The Phantom does not represent the first time that a Rolls-Royce designer took a risk. Just over 30 years ago, the company introduced the Camargue as its premier owner-driven offering. Remarkably for the conservative manufacturer, the angular Pininfarina-designed coupe bore a stronger resemblance to the Italian carrozzeria’s Ferrari 412 than to its baroque stablemate, the Silver Shadow. The Camargue’s appearance was as novel as its automatic split-level air-conditioning system, a world-debut feature that soon would become ubiquitous throughout the Rolls-Royce range. The coupe cost almost twice as much as a Silver Shadow sedan, and Crewe built only around 525 examples during its 11-year run.
Rolls-Royce produced other models of note over the last three decades, including the more conventional—and more popular—Silver Shadow II, the long-wheelbase Silver Wraith II, and the Corniche of the late 1970s. Despite aged designs dating from the 1965 introduction of the first Silver Shadow, these derivative models possessed glamour that attracted the young and fashionable. The squared-off Silver Spirit and the long-wheelbase Silver Spur replaced the Silver Shadow in 1980, but the Corniche persevered with its same basic body design until 1996.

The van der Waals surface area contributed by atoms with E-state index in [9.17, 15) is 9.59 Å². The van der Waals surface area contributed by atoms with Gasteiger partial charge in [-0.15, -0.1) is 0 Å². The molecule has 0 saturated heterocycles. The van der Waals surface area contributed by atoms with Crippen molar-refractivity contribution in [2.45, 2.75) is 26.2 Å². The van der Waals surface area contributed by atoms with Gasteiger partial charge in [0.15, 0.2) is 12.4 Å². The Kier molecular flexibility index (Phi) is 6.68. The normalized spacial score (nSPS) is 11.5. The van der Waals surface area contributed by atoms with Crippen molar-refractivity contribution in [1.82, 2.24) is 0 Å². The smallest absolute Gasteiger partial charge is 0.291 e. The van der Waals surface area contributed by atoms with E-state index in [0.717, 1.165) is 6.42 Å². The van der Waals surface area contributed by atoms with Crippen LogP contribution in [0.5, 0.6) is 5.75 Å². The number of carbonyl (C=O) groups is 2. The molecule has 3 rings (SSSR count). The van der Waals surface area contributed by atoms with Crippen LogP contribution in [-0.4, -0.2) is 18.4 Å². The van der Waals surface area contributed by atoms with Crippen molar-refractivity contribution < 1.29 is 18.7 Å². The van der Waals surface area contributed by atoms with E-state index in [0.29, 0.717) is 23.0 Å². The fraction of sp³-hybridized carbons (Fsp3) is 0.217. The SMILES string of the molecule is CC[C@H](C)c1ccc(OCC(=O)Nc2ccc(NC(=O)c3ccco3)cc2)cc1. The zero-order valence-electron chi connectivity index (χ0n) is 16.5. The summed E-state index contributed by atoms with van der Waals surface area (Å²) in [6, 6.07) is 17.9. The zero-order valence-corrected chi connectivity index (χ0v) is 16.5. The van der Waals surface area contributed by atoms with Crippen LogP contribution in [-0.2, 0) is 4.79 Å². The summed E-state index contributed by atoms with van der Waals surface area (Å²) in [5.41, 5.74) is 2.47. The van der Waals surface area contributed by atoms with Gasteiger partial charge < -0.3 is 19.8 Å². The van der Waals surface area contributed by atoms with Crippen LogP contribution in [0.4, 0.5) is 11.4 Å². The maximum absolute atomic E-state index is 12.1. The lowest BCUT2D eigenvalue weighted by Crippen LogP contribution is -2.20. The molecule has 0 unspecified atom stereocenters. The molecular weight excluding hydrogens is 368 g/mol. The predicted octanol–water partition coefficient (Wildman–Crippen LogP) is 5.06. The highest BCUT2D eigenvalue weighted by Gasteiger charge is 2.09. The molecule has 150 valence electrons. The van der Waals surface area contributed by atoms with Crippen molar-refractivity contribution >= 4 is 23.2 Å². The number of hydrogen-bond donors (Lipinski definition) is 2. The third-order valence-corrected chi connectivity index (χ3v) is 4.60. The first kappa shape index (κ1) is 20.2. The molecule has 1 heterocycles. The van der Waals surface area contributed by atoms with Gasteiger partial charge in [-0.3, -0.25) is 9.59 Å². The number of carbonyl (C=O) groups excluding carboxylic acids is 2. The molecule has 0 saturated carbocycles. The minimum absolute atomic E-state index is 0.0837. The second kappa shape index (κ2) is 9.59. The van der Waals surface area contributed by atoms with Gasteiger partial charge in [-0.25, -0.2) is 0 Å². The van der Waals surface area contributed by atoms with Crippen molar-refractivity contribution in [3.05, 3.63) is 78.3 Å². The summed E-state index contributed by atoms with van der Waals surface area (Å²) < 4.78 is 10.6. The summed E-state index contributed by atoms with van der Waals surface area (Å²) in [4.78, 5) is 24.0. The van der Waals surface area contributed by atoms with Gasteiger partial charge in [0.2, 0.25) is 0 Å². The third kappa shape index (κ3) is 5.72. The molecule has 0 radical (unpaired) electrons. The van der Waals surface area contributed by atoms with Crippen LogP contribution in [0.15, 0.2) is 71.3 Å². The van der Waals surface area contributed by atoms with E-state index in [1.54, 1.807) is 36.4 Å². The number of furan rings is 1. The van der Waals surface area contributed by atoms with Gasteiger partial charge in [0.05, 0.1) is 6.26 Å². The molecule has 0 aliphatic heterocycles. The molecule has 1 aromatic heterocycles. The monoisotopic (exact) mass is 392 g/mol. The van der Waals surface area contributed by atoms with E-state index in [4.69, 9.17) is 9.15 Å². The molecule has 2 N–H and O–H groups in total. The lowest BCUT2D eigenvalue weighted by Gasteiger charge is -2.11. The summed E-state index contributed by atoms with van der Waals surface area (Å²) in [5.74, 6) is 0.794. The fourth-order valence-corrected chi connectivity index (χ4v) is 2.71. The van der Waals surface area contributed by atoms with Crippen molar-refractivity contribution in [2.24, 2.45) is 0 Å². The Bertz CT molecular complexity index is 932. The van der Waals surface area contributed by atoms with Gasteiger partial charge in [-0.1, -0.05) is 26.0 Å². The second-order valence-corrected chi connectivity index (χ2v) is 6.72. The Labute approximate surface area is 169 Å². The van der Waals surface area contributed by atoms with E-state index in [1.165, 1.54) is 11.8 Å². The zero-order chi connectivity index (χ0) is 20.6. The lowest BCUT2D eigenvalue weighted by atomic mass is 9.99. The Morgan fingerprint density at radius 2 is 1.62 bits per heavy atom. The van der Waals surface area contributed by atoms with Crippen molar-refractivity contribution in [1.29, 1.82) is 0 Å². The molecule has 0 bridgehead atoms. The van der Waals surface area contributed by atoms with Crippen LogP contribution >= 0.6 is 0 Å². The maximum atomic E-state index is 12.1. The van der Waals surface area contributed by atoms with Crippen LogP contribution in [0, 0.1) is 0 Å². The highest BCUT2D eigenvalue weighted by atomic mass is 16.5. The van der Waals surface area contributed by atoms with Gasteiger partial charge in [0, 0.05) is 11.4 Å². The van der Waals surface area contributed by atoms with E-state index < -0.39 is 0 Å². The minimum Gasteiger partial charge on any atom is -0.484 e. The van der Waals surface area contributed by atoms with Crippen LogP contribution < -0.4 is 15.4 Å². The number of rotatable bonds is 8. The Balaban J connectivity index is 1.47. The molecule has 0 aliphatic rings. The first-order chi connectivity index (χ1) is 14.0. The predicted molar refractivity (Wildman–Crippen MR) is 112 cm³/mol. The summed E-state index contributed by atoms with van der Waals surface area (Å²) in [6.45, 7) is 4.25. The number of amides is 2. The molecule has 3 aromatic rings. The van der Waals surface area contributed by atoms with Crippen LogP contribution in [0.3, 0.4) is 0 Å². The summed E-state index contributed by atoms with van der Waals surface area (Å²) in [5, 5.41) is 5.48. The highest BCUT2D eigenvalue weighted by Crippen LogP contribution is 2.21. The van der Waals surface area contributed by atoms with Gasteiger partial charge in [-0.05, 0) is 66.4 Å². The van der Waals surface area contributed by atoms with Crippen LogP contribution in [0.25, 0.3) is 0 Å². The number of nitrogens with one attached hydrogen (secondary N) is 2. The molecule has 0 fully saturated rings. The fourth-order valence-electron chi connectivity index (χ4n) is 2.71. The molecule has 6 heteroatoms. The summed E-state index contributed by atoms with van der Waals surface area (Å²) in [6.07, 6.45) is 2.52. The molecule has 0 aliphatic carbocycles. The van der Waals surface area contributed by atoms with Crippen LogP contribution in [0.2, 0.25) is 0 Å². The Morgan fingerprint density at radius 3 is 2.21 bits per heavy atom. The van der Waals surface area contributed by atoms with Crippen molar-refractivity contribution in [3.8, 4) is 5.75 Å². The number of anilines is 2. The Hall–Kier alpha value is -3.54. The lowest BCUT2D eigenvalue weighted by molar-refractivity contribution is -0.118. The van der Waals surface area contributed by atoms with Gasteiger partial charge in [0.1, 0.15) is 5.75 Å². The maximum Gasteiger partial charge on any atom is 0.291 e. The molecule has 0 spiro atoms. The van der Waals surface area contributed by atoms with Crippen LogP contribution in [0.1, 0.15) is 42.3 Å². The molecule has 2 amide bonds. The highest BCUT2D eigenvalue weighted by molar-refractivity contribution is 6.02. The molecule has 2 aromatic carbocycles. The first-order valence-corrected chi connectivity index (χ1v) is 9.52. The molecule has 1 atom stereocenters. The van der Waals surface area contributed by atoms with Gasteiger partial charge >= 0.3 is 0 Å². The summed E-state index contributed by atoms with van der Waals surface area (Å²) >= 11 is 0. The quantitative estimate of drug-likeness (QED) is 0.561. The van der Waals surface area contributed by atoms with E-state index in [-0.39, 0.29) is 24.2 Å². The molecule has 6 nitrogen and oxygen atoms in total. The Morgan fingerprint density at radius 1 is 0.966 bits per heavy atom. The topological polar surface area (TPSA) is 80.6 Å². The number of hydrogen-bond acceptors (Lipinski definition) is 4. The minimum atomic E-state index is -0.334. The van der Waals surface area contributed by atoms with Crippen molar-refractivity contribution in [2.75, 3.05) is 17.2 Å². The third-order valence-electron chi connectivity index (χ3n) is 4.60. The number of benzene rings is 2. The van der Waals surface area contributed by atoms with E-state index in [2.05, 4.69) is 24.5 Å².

The Silver Spirit and Silver Spur remained in production for nearly two decades through various iterations and names, but many Rolls-Royce loyalists felt a degree of indifference toward the cars’ clean-lined modern look; they missed the shapeliness of the older cars. Rolls-Royce seemed to be addressing this apathy in 1998, when it introduced the Silver Seraph, and again in 2000 with the new Corniche, both of which recall the curvaceous Silver Clouds of the 1960s.
Appropriately, the new Phantom brings the last three decades of Rolls-Royce history full circle with a sophisticated design that employs the traditional styling elements of the Silver Seraph in a daring fashion true to the Camargue.